Retailers have options with promotions, marketers say
Though COVID-19 has taken away the opportunities for in-person sampling and other strategies, retailers have plenty of apple promotion options, marketers say.
One approach, said Brenda Briggs, vice president of sales and marketing for Rice Fruit, Gardners, Pa., is to bring creativity to bagged apple displays.
“There are going to be plenty of packaging options, from poly bag, pouches and totes and sizes will range from 2-pound, 3-pound and 5-pound,” she said.
Promoting local apples also is a winner, Briggs said.
“Take the opportunity to promote local and feature the family businesses in your region to connect the consumer — consumers want to support their community!”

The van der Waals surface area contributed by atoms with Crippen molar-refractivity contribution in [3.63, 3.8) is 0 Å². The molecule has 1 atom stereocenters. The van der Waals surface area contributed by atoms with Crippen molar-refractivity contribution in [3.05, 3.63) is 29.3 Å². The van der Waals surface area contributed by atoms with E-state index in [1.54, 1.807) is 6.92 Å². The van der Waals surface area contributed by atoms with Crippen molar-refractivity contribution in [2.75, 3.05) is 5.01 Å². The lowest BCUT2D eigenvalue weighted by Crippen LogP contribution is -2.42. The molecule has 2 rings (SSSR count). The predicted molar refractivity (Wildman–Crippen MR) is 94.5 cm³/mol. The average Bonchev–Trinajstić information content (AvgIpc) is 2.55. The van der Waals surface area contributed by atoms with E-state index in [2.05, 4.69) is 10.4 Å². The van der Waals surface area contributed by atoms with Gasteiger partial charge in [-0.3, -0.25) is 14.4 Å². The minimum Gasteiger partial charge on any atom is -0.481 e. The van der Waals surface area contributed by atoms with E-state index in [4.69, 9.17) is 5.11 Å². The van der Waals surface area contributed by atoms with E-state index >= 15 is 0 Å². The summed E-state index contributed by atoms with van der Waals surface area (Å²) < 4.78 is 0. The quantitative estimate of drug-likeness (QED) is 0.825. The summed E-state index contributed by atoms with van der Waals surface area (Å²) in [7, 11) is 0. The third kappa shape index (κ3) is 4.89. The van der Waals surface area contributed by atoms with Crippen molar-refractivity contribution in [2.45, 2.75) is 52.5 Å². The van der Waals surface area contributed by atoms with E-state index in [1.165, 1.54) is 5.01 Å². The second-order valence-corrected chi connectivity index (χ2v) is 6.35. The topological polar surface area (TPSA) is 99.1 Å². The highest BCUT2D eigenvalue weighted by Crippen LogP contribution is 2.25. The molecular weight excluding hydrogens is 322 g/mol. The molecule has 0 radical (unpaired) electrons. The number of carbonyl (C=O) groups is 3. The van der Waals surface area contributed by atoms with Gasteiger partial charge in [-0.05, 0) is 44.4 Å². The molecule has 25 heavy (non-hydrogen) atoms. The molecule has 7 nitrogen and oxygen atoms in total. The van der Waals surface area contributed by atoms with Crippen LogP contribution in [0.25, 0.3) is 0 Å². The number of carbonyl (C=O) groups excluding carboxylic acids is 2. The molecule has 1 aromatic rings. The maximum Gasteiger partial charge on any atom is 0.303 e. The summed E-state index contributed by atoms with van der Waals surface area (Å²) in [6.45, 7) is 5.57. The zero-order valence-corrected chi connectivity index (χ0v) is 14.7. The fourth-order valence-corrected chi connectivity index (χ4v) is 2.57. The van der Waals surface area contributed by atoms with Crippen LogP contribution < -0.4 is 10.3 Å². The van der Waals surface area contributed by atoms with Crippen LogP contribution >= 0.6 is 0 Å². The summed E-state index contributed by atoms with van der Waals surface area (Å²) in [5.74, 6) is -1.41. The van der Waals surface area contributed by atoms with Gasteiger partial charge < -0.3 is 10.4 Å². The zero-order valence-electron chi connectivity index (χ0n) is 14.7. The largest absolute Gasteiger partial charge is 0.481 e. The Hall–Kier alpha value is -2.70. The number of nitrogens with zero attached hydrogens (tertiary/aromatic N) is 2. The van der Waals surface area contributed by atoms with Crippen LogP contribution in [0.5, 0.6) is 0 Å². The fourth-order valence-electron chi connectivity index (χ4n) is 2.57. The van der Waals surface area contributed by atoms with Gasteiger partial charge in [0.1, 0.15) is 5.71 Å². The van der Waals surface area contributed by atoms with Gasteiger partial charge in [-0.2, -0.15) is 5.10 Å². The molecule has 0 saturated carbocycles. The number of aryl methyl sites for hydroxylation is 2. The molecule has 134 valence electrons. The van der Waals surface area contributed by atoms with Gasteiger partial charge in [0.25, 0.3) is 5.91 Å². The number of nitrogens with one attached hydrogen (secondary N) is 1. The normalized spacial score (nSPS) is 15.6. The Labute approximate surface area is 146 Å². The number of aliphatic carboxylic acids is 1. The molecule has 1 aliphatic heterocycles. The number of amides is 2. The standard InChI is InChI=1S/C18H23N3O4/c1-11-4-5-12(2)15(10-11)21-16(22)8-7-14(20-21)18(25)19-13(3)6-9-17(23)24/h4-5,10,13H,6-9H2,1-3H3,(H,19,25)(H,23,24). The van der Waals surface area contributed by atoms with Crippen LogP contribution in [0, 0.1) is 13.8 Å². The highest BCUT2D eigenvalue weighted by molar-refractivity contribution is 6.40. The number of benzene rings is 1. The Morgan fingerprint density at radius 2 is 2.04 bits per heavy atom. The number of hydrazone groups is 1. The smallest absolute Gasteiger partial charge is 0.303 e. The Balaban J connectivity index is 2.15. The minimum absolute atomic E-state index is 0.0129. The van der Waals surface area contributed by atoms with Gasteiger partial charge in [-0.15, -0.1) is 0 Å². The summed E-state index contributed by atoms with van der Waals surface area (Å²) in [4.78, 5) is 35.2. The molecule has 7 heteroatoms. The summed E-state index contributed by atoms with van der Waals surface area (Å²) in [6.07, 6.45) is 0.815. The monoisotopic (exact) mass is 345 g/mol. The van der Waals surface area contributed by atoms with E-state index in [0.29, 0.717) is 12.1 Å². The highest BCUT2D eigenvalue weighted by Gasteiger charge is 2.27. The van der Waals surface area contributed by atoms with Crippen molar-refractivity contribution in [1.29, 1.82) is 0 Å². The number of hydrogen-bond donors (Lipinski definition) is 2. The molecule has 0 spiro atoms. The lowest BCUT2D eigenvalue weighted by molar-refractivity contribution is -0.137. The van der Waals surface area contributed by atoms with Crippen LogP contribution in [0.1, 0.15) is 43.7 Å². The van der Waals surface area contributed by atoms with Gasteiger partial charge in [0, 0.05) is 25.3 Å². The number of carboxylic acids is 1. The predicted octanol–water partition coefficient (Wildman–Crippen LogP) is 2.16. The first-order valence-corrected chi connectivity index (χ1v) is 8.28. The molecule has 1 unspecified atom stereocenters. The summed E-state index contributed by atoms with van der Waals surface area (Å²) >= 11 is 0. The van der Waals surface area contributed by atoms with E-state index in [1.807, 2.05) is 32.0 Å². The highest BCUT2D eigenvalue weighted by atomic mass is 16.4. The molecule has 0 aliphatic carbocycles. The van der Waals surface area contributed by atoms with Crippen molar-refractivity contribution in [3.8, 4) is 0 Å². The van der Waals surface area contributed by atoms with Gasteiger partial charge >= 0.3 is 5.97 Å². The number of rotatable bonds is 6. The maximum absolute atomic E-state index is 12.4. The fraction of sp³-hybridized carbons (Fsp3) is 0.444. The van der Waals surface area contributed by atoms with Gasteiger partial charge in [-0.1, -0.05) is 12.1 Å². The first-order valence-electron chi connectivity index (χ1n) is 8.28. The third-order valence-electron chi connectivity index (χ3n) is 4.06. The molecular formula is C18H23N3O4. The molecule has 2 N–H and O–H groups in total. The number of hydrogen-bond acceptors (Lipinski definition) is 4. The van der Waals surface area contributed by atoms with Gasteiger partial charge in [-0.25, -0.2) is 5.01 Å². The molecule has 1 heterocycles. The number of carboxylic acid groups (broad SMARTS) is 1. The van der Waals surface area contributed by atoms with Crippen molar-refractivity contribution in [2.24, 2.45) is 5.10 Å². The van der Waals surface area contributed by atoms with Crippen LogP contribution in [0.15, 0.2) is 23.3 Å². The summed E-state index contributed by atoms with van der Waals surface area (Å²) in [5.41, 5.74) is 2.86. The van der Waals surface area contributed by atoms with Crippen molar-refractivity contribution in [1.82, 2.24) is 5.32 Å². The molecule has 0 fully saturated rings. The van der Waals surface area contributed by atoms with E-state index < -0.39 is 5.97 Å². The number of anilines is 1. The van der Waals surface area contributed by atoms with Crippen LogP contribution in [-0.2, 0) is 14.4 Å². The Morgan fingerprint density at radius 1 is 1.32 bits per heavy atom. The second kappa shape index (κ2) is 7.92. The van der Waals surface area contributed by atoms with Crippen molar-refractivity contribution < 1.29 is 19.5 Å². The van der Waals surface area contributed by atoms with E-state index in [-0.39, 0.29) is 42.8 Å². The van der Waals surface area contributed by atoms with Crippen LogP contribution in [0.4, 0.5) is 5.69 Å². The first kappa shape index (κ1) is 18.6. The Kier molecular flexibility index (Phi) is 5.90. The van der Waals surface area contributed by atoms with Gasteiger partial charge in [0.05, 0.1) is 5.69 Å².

Briggs said Rice Fruit has seen consumer interest during the pandemic to keep their dollars local, to purchase bagged items and to opt for online, pick-up or self-check out shopping preferences to limit engagement with others.
“To meet the increased grab-and-go demand, we have expanded our options in poly, pouch, and totes to remain nimble to our customer needs,” she said.
“The Honeycrisp variety continues to drive demand, followed by gala, fuji, granny smith, and Pink Lady. We also have seen an uptick in sales for golden delicious, as they are a familiar favorite variety to have on the shelf to break up the wide array of red apples.”
Retailers should display apples front and center, with clear markings of varieties, said Cynthia Haskins, president and CEO of the New York Apple Association, Fishers. Including a flavor profile reference and use guide also is important, she said. “(The) younger demographic enjoys newer varieties, but don’t forget that the plus-54 demographic are some of the biggest apple eaters, so market to both,” Haskins said.